Culturally Responsive Pedagogy

A Perspective from an Educator and Mom

I began thinking about the question, “What is education?” in a different light when I recently became a mother.  Although my little girl is only 6 weeks old, I was already thinking about what this means for her and for me as a parent who is also an educator.  Was it still relevant in education that she was a girl?  Were there specific needs, opportunities and strategies that should be addressed because she is an African American girl?

– As a researcher,
– Culturally responsive educator and educational consultant,
– Former special education teacher and professor,
– Author of articles, a book on women doctoral students of color and blogs on the needs of diverse learners,
I knew the answer was a resounding yes!

However, as I ponder this topic now it is not from as much of a statistical point of view or abstract concept but from what in a practical and very personal perspective I want and see for my own child (like most parents and many teachers).

As culturally responsive teachers, we are called upon to see other people’s children as our own—to establish a relationship in which we are truly invested in the outcome of our students’ lives as we would be and are for our own children.  This is the hope I hold for my daughter and standard I hold for her future teachers. I expect that when my daughter attends her first formal school her teachers will automatically understand this and act accordingly.  But what if it is not automatic?

How will this impact her education?

Which brings me back to, what is education?

In order to be effective in the classroom, education requires inclusion at every level (from kindergarten to doctoral programs). Creating a welcoming climate, being sure every child’s voice is heard and honored, is non-negotiable.  Students need to have positive images of themselves as well as others who may not look like them.  They need to be encouraged to fulfill their dreams and provided with the means and tools of accomplishing them.

Effective education requires holding high expectations for all students and recognizing their intellect, talent and skills (this should be a given, but rather the classroom and educational system still perpetuates the deficit model and stereotypes and limits students of color).  High expectations lead to empowerment and visibility and inspires creativity and imagination. How many examples do we need of what the latter does to children (and adults)?

When I was a graduate student, there was no discussion of Waking Up White, which is the Curry Common Read selection for the upcoming year, or the unpacking of racism and racial inequities in society or even the classroom. My experiences of being one of the only African American graduate students in my special education program at U.Va. helped to solidify my sense of responsibility and purpose in creating awareness and making these discussions mandatory for my undergraduate and graduate students in teacher training.  As a result, I have always included these lessons in my own classroom (formal classroom and informal global world).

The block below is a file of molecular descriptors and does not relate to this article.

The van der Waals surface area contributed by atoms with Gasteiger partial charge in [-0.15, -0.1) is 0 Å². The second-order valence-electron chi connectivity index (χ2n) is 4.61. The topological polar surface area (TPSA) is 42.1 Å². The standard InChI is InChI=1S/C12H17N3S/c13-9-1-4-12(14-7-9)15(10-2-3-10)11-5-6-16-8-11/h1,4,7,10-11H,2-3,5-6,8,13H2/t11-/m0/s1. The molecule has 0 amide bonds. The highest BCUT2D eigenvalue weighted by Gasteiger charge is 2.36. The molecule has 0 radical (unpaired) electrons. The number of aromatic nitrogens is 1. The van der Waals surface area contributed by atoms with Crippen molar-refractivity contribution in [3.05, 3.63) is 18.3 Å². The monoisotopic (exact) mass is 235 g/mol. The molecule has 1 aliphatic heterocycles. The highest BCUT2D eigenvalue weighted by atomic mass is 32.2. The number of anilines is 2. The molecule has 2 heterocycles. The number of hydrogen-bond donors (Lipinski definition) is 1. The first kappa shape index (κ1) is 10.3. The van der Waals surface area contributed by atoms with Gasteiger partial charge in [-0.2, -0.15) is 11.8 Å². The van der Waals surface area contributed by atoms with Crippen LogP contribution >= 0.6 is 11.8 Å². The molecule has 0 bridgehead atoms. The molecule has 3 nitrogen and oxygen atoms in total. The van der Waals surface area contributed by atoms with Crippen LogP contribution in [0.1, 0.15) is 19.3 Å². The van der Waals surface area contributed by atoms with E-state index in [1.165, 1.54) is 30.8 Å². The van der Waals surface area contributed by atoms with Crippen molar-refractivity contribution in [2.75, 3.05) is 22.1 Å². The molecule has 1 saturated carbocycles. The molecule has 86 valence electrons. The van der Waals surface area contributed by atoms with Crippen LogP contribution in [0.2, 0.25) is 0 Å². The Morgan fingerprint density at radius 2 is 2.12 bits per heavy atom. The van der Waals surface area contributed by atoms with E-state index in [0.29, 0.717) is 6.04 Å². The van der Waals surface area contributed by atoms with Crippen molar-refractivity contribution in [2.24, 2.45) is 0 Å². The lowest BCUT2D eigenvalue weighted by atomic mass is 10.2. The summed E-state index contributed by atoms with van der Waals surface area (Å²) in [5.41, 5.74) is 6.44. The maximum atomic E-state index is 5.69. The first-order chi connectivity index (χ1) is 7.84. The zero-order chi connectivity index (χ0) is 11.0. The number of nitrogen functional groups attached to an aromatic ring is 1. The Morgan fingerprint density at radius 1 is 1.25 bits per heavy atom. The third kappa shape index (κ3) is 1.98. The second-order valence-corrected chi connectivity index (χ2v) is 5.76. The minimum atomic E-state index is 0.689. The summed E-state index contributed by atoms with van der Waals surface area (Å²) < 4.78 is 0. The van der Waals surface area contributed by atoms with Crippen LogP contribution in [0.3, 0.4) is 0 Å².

I have learned the critical importance of being visible for students of color as well as students from the dominant culture. It’s hard work, but getting out of one’s comfort zone (as students and teachers) is a necessity.  Many of my college students from the dominant culture who often will work in schools (but have not lived in neighborhoods) with children of color came to understand their white privilege and lived experiences not through theory and research but by walking in the shoes of others.

My student were obligated to get out of their comfort zones and become situated in an activity or event in which they were required to be a racial, ethnic, religious, language, and/or ability “minority.” My students were required to have the experience of being the only one or the “other.”  Previous to these activities, the majority of my students from the dominant culture had not been in situations where they were the minority—except when doing charity work or a supervisory position.

For example, my college students in my Introduction to Special Education class would take on this assignment as “ability minorities,” yet they almost always would try to approach the experience as the teacher, the authority, the “knower.” Rarely did they consider being the peer, let alone the learner (without my prompting or mandating).  Requiring them to further address race and linguistics to unpack disparity and inequality in education, over-representation in special education and the needs of English language learners required much more prompting, discussions and lived experiences.

Maybe there is a need for us as humans to stay with what is familiar. Maybe there is a need for us to play it safe.  But life requires so much more than that. How could we not require that of our students and ourselves?